The most important musical event of 2013 was the October 16 screening of the Satyricon documentary at Cinema 21. Chris Newman's 60th birthday at Star Theater was a quite impressive representation of Portland legendry as well. XRAY Fest was a blast, especially the Mission Theater shows. MGMT at Crystal Ballroom, Man or Astro-man? at Doug Fir, Metz at Holocene, Fist Fite or Vaz at the Know, X and Fireballs of Freedom at Dante's... It's tough to pick only one favorite musical moment of 2013, but when given such a mandate I like to choose one that's not so well known, so I'm going with the relatively under-attended July 17 live appearance of Columbus, Ohio's Hookers Made Out of Cocaine at Slabtown. Actually they were the most amazing band I saw all year. And also the good times that ensued with them afterward when I took them to Riverside Corral and then a small house party until around 4 am, and they had to hit the road again at 8 am! In fact I don't think they slept at all.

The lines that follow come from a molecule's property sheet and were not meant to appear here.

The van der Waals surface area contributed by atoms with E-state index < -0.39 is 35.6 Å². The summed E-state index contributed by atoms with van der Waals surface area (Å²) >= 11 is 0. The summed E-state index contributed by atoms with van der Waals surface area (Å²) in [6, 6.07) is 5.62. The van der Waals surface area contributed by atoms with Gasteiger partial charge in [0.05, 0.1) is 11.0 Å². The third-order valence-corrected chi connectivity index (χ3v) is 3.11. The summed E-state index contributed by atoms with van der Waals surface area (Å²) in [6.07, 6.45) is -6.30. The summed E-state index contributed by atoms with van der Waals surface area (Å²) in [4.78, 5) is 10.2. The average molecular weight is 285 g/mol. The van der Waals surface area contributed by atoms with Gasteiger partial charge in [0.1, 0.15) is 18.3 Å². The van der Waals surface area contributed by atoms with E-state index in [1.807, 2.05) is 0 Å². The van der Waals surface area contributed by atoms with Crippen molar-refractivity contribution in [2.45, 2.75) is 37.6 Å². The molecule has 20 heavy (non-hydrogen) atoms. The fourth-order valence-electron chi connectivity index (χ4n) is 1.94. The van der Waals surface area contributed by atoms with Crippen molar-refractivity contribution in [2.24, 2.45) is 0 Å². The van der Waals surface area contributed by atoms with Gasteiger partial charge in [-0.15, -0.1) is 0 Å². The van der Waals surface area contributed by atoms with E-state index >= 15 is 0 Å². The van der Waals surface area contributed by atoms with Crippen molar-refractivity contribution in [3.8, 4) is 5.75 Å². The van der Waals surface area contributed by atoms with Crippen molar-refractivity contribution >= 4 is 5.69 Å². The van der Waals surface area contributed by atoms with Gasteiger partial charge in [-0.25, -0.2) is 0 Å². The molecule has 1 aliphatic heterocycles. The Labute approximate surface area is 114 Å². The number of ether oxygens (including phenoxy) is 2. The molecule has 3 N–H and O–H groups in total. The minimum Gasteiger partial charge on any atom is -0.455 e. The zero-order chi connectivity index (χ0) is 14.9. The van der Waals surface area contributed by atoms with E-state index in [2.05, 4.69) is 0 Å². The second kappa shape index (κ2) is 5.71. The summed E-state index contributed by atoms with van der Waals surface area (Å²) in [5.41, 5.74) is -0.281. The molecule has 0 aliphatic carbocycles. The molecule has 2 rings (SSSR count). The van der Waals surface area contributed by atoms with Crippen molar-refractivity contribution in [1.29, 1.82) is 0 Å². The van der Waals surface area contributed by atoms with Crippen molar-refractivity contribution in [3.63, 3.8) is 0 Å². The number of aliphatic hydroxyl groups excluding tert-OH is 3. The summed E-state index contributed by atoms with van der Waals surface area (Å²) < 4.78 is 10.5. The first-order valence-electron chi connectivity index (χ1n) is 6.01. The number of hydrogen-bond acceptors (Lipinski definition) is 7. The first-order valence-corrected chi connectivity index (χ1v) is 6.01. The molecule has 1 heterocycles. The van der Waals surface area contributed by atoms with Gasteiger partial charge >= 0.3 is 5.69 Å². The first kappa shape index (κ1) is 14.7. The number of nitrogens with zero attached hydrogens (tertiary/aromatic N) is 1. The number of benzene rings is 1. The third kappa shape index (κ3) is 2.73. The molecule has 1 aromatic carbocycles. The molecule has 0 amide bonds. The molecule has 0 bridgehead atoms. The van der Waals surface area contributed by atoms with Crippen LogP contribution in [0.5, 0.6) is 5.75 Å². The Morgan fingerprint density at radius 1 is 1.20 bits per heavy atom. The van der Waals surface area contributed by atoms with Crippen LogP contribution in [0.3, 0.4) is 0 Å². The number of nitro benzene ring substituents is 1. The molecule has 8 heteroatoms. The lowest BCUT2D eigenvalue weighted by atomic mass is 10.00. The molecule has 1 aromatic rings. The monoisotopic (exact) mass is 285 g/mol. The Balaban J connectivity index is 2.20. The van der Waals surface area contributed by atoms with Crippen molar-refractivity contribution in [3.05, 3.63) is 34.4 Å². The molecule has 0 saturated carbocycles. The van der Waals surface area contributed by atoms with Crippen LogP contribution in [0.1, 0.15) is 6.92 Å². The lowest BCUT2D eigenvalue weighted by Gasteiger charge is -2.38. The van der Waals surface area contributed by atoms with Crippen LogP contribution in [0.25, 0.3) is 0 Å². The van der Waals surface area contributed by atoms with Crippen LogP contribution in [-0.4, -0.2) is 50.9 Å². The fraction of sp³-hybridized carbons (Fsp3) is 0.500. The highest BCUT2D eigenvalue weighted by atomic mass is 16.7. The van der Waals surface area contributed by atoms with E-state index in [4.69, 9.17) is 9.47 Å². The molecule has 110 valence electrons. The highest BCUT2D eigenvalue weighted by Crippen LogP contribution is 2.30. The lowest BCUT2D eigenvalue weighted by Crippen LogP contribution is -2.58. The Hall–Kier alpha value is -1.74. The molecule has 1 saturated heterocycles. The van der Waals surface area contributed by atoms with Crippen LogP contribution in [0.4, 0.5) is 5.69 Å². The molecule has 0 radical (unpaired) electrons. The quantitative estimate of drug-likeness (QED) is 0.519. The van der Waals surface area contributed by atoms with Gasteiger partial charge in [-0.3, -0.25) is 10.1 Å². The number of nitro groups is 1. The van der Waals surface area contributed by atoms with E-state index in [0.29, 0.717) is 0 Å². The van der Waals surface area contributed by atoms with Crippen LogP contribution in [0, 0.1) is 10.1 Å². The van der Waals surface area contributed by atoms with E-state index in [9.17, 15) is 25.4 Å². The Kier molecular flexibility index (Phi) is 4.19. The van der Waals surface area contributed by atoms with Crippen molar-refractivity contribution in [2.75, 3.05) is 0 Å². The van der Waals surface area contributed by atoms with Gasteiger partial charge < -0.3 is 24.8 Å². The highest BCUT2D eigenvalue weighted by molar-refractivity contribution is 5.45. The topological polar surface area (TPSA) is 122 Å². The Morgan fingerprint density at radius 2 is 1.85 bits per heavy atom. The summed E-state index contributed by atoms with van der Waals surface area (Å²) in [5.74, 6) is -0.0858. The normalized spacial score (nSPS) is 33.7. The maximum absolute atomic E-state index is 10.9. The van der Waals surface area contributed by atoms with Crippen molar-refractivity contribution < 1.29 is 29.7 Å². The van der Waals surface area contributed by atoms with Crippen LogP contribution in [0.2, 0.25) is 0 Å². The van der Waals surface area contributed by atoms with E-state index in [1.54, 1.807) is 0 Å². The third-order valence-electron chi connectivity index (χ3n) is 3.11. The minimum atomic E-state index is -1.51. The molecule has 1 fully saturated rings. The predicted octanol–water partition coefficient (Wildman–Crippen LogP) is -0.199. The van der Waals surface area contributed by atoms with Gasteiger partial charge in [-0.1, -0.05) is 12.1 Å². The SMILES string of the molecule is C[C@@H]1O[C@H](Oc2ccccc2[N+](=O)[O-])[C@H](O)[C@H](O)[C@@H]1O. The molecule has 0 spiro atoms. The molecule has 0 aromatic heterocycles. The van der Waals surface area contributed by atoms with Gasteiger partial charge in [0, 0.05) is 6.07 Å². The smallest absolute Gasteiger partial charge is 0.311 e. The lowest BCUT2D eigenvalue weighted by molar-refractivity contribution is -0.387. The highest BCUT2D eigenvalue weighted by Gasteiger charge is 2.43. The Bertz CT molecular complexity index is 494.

—Kenric L. Ashe (dBMonkey)
By far my favorite musical moment of 2013 was Fist Fite's last show. The Know was packed with friends, family, foes, and former band members. Fist Fite was drunk and sloppy as hell, the bass was out for whole songs, and at one point Jonnie got off the stage to ask how it was going. It ended with much more drinking, a broken van window, and Jonnie blacked out, cut off, and kicked out, only to wake up on the concrete floor of the drunk tank the next morning not remembering any of it. The perfect ending to one of Portland's most perfect rock 'n' roll bands.
—Josh Hughes (Rabbits)